Fukushima nuclear leak 'can get a lot worse'

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The radioactive leak at Japan's Fukushima nuclear plant is far from under control and could get a lot worse, a nuclear energy expert, who compiles the annual "World Nuclear Industry Status Report" warned.

"The Japanese should put aside their arrogance and call for international assistance," Mycle Schneider an independent energy expert told CNBC, adding the world needs to set up an "International Taskforce Fukushima" to deal with radioactive water leaking from the plant.

Last week, Tokyo Electric Power Co. (TEPCO), which manages the Fukushima plant damaged in 2011's earthquake and tsunami, said that 300 tons of highly radioactive water had leaked from a storage tank at the facility. It said it was not sure how long the water had been leaking or whether it had reached the Pacific Ocean.

The leak prompted nuclear regulators in Japan to reclassify the severity rating of the incident on Wednesday, raising it to Level 3 or "serious incident" on an international scale for radiological releases.

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But the chairman of Japan's nuclear regulatory authority, Shunichi Tanaka, tried to dampen news of the contamination, saying on Wednesday that TEPCO could have overstated the leak. "We have no idea whether it's actually 300 tons that leaked," Tanaka remarked. "We need to look into this issue more."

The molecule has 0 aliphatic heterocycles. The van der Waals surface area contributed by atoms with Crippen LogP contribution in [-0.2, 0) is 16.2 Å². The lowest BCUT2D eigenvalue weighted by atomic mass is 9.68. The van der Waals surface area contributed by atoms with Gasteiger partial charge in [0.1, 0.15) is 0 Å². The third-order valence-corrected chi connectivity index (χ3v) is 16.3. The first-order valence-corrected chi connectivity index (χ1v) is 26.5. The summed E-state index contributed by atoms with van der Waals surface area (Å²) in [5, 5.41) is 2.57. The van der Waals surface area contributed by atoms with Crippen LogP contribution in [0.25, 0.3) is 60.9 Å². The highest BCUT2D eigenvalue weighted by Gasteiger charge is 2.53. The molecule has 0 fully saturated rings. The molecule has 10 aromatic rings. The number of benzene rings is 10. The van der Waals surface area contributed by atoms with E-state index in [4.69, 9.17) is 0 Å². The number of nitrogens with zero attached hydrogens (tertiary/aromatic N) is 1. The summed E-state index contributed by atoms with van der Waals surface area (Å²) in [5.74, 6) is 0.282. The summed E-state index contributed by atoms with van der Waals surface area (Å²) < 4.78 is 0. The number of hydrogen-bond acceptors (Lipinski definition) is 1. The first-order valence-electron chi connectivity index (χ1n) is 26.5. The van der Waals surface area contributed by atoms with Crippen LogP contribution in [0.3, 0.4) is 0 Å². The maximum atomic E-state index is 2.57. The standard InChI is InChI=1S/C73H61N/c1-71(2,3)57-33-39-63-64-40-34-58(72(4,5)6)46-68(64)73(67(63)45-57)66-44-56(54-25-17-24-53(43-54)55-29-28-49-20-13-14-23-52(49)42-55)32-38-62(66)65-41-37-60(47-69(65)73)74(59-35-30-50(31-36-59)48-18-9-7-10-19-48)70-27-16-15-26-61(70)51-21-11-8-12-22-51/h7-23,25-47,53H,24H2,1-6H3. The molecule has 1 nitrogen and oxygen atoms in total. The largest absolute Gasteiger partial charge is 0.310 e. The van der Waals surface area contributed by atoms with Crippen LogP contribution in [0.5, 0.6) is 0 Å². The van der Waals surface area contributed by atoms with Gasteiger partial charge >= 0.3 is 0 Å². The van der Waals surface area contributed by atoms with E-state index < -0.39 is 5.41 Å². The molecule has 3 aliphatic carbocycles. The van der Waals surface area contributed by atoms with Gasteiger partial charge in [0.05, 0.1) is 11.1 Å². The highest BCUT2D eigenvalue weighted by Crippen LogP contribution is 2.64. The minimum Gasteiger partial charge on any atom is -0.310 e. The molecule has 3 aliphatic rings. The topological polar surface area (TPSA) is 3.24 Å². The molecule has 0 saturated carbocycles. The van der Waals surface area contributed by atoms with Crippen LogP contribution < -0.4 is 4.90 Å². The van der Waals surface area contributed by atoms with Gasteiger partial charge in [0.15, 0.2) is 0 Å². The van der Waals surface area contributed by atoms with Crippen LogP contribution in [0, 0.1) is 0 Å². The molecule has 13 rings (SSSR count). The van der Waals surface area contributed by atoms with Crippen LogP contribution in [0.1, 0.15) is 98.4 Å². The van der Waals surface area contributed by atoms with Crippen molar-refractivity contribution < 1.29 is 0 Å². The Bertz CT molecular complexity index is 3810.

The Japanese authorities were showing that it was "definitely not a situation where they have it under control" Schneider told CNBC.

"For two and a half years the government has not been controlling or supervising the work by Tepco on the site," he said, warning that the impact of the leak could get a lot worse.

"You have 100,000 cubic meters in basements that have never been designed to deal with this water. The big danger - and it was identified by Japan's atomic energy commission - is if you lose water in one of the spent fuel pools and you get a spent fuel fire. This would lead to respiratory contamination."

This would be a worse-case scenario and could lead to the mass evacuation of 10 million people in the Tokyo region, which is 150 miles to the south of the Fukushima plant, Schneider warned.

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The world's nuclear watchdog is not impressed by Japan's response to the disaster. On Thursday it urged it to be clearer on what was happening in Fukushima and said it should avoid sending "confusing messages" about the disaster.

Specifically, the International Atomic Energy Agency (IAEA) questioned why the authorities had rated the leak "serious" when recent similar leaks had not been labelled as such.

- By CNBC's Holly Ellyatt, follow her on Twitter @HollyEllyatt